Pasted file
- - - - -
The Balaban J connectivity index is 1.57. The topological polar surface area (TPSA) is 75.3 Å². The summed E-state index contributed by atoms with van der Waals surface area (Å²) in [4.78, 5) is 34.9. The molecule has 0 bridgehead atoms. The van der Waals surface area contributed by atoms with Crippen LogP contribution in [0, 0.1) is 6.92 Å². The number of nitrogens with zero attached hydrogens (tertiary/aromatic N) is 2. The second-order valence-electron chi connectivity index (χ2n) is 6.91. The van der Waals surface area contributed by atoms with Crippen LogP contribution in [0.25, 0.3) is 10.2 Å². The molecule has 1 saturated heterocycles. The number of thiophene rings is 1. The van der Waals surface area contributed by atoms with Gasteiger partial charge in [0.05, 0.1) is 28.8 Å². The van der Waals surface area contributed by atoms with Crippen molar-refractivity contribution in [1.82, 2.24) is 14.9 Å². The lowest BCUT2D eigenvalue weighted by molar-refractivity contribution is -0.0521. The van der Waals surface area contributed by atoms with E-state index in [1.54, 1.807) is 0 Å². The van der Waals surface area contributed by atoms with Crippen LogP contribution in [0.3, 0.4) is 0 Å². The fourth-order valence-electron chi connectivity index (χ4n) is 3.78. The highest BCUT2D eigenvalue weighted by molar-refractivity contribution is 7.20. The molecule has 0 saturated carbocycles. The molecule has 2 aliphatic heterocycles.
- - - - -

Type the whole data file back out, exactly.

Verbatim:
The Balaban J connectivity index is 1.57. The topological polar surface area (TPSA) is 75.3 Å². The summed E-state index contributed by atoms with van der Waals surface area (Å²) in [4.78, 5) is 34.9. The molecule has 0 bridgehead atoms. The van der Waals surface area contributed by atoms with Crippen LogP contribution in [0, 0.1) is 6.92 Å². The number of nitrogens with zero attached hydrogens (tertiary/aromatic N) is 2. The second-order valence-electron chi connectivity index (χ2n) is 6.91. The van der Waals surface area contributed by atoms with Crippen LogP contribution in [0.25, 0.3) is 10.2 Å². The molecule has 1 saturated heterocycles. The number of thiophene rings is 1. The van der Waals surface area contributed by atoms with Gasteiger partial charge in [0.05, 0.1) is 28.8 Å². The van der Waals surface area contributed by atoms with Crippen molar-refractivity contribution in [1.82, 2.24) is 14.9 Å². The lowest BCUT2D eigenvalue weighted by molar-refractivity contribution is -0.0521. The van der Waals surface area contributed by atoms with E-state index in [1.54, 1.807) is 0 Å². The van der Waals surface area contributed by atoms with Crippen LogP contribution in [0.3, 0.4) is 0 Å². The fourth-order valence-electron chi connectivity index (χ4n) is 3.78. The highest BCUT2D eigenvalue weighted by molar-refractivity contribution is 7.20. The molecule has 0 saturated carbocycles. The molecule has 2 aliphatic heterocycles.